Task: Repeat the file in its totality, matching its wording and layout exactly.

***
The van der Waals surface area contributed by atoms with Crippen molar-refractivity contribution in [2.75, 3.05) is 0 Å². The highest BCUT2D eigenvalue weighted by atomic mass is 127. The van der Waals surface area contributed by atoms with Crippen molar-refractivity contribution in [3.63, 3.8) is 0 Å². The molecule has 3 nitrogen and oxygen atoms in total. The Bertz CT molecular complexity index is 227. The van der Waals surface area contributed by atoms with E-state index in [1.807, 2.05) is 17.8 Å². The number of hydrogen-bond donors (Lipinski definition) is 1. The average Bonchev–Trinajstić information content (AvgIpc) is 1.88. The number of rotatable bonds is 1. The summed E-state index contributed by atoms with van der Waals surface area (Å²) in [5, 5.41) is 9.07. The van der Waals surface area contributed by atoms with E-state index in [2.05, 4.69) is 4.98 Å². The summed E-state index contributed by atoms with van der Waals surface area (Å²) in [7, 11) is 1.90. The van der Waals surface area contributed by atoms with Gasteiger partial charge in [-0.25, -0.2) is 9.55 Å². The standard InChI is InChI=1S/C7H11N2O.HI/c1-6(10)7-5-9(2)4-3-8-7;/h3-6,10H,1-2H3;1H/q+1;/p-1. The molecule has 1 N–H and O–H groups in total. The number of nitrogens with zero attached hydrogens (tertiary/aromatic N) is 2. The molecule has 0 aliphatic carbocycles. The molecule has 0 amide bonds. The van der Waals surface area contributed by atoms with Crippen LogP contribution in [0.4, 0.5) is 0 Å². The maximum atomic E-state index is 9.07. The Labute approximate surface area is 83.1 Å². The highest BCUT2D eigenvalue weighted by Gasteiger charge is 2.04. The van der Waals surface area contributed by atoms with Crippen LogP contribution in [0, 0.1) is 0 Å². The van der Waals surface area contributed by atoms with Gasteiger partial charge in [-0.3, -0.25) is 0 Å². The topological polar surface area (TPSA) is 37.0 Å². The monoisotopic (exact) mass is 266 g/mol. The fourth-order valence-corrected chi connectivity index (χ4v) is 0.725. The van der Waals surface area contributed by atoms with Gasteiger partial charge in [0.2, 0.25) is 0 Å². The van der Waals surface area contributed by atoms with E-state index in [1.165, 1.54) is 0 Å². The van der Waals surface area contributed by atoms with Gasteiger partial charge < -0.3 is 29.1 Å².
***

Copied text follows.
The van der Waals surface area contributed by atoms with Crippen molar-refractivity contribution in [2.75, 3.05) is 0 Å². The highest BCUT2D eigenvalue weighted by atomic mass is 127. The van der Waals surface area contributed by atoms with Crippen molar-refractivity contribution in [3.63, 3.8) is 0 Å². The molecule has 3 nitrogen and oxygen atoms in total. The Bertz CT molecular complexity index is 227. The van der Waals surface area contributed by atoms with E-state index in [1.807, 2.05) is 17.8 Å². The number of hydrogen-bond donors (Lipinski definition) is 1. The average Bonchev–Trinajstić information content (AvgIpc) is 1.88. The number of rotatable bonds is 1. The summed E-state index contributed by atoms with van der Waals surface area (Å²) in [5, 5.41) is 9.07. The van der Waals surface area contributed by atoms with E-state index in [2.05, 4.69) is 4.98 Å². The summed E-state index contributed by atoms with van der Waals surface area (Å²) in [7, 11) is 1.90. The van der Waals surface area contributed by atoms with Gasteiger partial charge in [-0.25, -0.2) is 9.55 Å². The standard InChI is InChI=1S/C7H11N2O.HI/c1-6(10)7-5-9(2)4-3-8-7;/h3-6,10H,1-2H3;1H/q+1;/p-1. The molecule has 1 N–H and O–H groups in total. The number of nitrogens with zero attached hydrogens (tertiary/aromatic N) is 2. The molecule has 0 aliphatic carbocycles. The molecule has 0 amide bonds. The van der Waals surface area contributed by atoms with Crippen LogP contribution in [0.4, 0.5) is 0 Å². The maximum atomic E-state index is 9.07. The Labute approximate surface area is 83.1 Å². The highest BCUT2D eigenvalue weighted by Gasteiger charge is 2.04. The van der Waals surface area contributed by atoms with Crippen LogP contribution in [0, 0.1) is 0 Å². The van der Waals surface area contributed by atoms with Gasteiger partial charge in [-0.3, -0.25) is 0 Å². The topological polar surface area (TPSA) is 37.0 Å². The monoisotopic (exact) mass is 266 g/mol. The fourth-order valence-corrected chi connectivity index (χ4v) is 0.725. The van der Waals surface area contributed by atoms with Gasteiger partial charge in [0.2, 0.25) is 0 Å². The van der Waals surface area contributed by atoms with E-state index in [1.165, 1.54) is 0 Å². The van der Waals surface area contributed by atoms with Gasteiger partial charge < -0.3 is 29.1 Å².